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disillusion

[dis-i-loo-zhuh n]
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verb (used with object)
  1. to free from or deprive of illusion, belief, idealism, etc.; disenchant.
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noun
  1. a freeing or a being freed from illusion or conviction; disenchantment.
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Origin of disillusion

First recorded in 1590–1600; dis-1 + illusion
Related formsdis·il·lu·sion·ment, noundis·il·lu·sive [dis-i-loo-siv] /ˌdɪs ɪˈlu sɪv/, adjectiveun·dis·il·lu·sioned, adjective

Synonyms

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1. disabuse, disenthrall, undeceive, disappoint.
Dictionary.com Unabridged Based on the Random House Unabridged Dictionary, © Random House, Inc. 2018

Examples from the Web for disillusioned

Contemporary Examples

Historical Examples

  • Disillusioned and depressed, I left my work and went to the window.

    The Golden Age

    Kenneth Grahame

  • And his smile fell now in mockery upon the disillusioned lad.

    Mistress Wilding

    Rafael Sabatini

  • That's the best you can do, unless you want her to become like me—disillusioned!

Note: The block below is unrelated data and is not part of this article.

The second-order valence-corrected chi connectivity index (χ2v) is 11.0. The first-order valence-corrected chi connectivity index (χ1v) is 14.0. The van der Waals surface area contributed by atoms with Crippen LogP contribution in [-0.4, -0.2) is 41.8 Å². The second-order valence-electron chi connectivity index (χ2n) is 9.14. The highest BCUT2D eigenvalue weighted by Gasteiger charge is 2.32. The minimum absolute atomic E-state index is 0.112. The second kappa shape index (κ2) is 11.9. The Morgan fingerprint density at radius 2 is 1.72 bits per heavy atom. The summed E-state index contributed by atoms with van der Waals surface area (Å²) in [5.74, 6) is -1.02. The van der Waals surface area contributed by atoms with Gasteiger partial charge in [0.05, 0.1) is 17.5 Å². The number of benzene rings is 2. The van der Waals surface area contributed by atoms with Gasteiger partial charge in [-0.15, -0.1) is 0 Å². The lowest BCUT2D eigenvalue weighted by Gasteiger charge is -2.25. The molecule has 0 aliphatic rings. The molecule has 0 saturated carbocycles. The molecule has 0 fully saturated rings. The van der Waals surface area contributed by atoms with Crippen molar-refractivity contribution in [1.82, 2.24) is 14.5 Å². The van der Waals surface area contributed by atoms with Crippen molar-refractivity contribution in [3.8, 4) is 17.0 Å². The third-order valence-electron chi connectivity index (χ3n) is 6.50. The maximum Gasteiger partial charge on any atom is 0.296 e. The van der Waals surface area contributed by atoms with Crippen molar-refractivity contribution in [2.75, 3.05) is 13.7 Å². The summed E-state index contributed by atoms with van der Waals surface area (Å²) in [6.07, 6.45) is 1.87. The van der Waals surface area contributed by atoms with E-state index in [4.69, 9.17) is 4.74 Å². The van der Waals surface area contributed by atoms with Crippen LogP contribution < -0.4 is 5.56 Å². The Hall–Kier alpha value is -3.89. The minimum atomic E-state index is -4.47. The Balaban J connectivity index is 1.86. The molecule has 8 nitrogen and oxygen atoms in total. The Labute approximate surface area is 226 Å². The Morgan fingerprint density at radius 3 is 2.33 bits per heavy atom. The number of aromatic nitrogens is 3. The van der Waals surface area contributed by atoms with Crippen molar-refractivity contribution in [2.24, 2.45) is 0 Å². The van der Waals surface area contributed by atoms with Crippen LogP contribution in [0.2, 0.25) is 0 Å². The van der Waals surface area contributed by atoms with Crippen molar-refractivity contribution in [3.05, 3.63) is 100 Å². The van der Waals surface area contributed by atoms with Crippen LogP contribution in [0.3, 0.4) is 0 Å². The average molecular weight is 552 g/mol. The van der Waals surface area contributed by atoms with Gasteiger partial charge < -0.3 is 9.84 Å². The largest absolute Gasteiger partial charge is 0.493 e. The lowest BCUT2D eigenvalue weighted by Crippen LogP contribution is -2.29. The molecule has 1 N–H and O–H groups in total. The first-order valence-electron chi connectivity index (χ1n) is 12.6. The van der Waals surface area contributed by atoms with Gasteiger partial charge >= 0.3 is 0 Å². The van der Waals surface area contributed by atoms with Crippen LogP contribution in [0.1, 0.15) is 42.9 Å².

Under Western Eyes

    Joseph Conrad

  • Most young men, and most young women, live to be disillusioned.

    In Direst Peril

    David Christie Murray

  • Since then his devotees have been shocked and disillusioned.


British Dictionary definitions for disillusioned

disillusioned

adjective
  1. having lost one's ideals, illusions, or false ideas about someone or something; disenchanted
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disillusion

verb
  1. (tr) to destroy the ideals, illusions, or false ideas of
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noun Also: disillusionment
  1. the act of disillusioning or the state of being disillusioned
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Collins English Dictionary - Complete & Unabridged 2012 Digital Edition © William Collins Sons & Co. Ltd. 1979, 1986 © HarperCollins Publishers 1998, 2000, 2003, 2005, 2006, 2007, 2009, 2012

Word Origin and History for disillusioned

disillusion

v.

"to free or be freed from illusion," 1855, from a noun meaning "act of freeing from illusion" (1814); see dis- + illusion. Related: Disillusioned; disillusioning.

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Online Etymology Dictionary, © 2010 Douglas Harper